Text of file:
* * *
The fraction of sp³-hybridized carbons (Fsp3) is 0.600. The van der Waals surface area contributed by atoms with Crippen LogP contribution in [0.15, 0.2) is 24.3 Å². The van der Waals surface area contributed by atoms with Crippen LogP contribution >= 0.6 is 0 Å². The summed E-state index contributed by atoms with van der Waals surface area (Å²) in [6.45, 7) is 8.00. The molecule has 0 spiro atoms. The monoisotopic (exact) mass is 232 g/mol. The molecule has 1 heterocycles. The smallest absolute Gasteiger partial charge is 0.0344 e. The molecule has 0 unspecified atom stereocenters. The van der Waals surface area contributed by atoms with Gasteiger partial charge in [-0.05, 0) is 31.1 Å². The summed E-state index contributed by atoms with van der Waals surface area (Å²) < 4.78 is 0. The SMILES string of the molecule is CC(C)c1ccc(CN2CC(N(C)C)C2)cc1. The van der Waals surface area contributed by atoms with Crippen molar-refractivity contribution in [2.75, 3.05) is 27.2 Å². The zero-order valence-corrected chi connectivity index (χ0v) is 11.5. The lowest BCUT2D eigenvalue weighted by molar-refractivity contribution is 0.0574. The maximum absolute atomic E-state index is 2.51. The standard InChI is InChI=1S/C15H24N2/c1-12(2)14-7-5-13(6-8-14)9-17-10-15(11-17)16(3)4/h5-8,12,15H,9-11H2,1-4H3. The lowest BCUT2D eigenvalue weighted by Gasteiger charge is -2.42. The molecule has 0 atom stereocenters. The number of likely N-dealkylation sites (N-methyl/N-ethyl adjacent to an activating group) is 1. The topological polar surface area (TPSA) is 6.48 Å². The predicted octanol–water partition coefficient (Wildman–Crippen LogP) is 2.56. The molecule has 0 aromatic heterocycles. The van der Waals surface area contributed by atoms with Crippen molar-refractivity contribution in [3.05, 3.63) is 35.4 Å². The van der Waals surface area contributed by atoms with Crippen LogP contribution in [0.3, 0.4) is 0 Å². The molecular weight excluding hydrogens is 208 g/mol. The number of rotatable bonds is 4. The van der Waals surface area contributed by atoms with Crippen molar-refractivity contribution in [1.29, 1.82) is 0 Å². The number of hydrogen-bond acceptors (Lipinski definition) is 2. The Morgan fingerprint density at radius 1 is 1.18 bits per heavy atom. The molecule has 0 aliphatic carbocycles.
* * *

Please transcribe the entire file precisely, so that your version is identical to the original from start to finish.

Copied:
The fraction of sp³-hybridized carbons (Fsp3) is 0.600. The van der Waals surface area contributed by atoms with Crippen LogP contribution in [0.15, 0.2) is 24.3 Å². The van der Waals surface area contributed by atoms with Crippen LogP contribution >= 0.6 is 0 Å². The summed E-state index contributed by atoms with van der Waals surface area (Å²) in [6.45, 7) is 8.00. The molecule has 0 spiro atoms. The monoisotopic (exact) mass is 232 g/mol. The molecule has 1 heterocycles. The smallest absolute Gasteiger partial charge is 0.0344 e. The molecule has 0 unspecified atom stereocenters. The van der Waals surface area contributed by atoms with Gasteiger partial charge in [-0.05, 0) is 31.1 Å². The summed E-state index contributed by atoms with van der Waals surface area (Å²) < 4.78 is 0. The SMILES string of the molecule is CC(C)c1ccc(CN2CC(N(C)C)C2)cc1. The van der Waals surface area contributed by atoms with Crippen molar-refractivity contribution in [2.75, 3.05) is 27.2 Å². The zero-order valence-corrected chi connectivity index (χ0v) is 11.5. The lowest BCUT2D eigenvalue weighted by molar-refractivity contribution is 0.0574. The maximum absolute atomic E-state index is 2.51. The standard InChI is InChI=1S/C15H24N2/c1-12(2)14-7-5-13(6-8-14)9-17-10-15(11-17)16(3)4/h5-8,12,15H,9-11H2,1-4H3. The lowest BCUT2D eigenvalue weighted by Gasteiger charge is -2.42. The molecule has 0 atom stereocenters. The number of likely N-dealkylation sites (N-methyl/N-ethyl adjacent to an activating group) is 1. The topological polar surface area (TPSA) is 6.48 Å². The predicted octanol–water partition coefficient (Wildman–Crippen LogP) is 2.56. The molecule has 0 aromatic heterocycles. The van der Waals surface area contributed by atoms with Crippen molar-refractivity contribution in [3.05, 3.63) is 35.4 Å². The van der Waals surface area contributed by atoms with Crippen LogP contribution in [0.3, 0.4) is 0 Å². The molecular weight excluding hydrogens is 208 g/mol. The number of rotatable bonds is 4. The van der Waals surface area contributed by atoms with Crippen molar-refractivity contribution in [1.29, 1.82) is 0 Å². The number of hydrogen-bond acceptors (Lipinski definition) is 2. The Morgan fingerprint density at radius 1 is 1.18 bits per heavy atom. The molecule has 0 aliphatic carbocycles.